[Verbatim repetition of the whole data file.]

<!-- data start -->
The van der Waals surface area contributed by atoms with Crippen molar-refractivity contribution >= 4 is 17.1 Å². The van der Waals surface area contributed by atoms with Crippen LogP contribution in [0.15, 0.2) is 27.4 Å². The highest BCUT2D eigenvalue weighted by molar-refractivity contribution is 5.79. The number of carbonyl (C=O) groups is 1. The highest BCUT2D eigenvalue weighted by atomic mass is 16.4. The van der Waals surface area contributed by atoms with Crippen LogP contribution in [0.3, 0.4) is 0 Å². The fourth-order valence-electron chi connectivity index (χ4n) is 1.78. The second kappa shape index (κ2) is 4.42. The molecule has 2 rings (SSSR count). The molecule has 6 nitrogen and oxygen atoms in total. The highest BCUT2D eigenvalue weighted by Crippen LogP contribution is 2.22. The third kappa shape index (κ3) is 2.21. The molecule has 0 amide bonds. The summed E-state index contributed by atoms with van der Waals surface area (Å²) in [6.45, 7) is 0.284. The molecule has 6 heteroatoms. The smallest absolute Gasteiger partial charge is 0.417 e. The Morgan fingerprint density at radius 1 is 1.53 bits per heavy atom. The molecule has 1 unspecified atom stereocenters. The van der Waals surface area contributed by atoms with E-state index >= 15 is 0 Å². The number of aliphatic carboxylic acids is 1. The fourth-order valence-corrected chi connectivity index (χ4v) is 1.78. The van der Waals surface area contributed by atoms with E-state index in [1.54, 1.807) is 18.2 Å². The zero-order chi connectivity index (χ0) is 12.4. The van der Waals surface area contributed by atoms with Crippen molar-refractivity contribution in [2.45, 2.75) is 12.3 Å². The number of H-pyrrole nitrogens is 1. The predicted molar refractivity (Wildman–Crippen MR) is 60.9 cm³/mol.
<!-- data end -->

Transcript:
The van der Waals surface area contributed by atoms with Crippen molar-refractivity contribution >= 4 is 17.1 Å². The van der Waals surface area contributed by atoms with Crippen LogP contribution in [0.15, 0.2) is 27.4 Å². The highest BCUT2D eigenvalue weighted by molar-refractivity contribution is 5.79. The number of carbonyl (C=O) groups is 1. The highest BCUT2D eigenvalue weighted by atomic mass is 16.4. The van der Waals surface area contributed by atoms with Crippen LogP contribution in [0.3, 0.4) is 0 Å². The fourth-order valence-electron chi connectivity index (χ4n) is 1.78. The second kappa shape index (κ2) is 4.42. The molecule has 2 rings (SSSR count). The molecule has 6 nitrogen and oxygen atoms in total. The highest BCUT2D eigenvalue weighted by Crippen LogP contribution is 2.22. The third kappa shape index (κ3) is 2.21. The molecule has 0 amide bonds. The summed E-state index contributed by atoms with van der Waals surface area (Å²) in [6.45, 7) is 0.284. The molecule has 6 heteroatoms. The smallest absolute Gasteiger partial charge is 0.417 e. The Morgan fingerprint density at radius 1 is 1.53 bits per heavy atom. The molecule has 1 unspecified atom stereocenters. The van der Waals surface area contributed by atoms with E-state index >= 15 is 0 Å². The number of aliphatic carboxylic acids is 1. The fourth-order valence-corrected chi connectivity index (χ4v) is 1.78. The van der Waals surface area contributed by atoms with E-state index in [1.54, 1.807) is 18.2 Å². The zero-order chi connectivity index (χ0) is 12.4. The van der Waals surface area contributed by atoms with Crippen molar-refractivity contribution in [2.45, 2.75) is 12.3 Å². The number of H-pyrrole nitrogens is 1. The predicted molar refractivity (Wildman–Crippen MR) is 60.9 cm³/mol.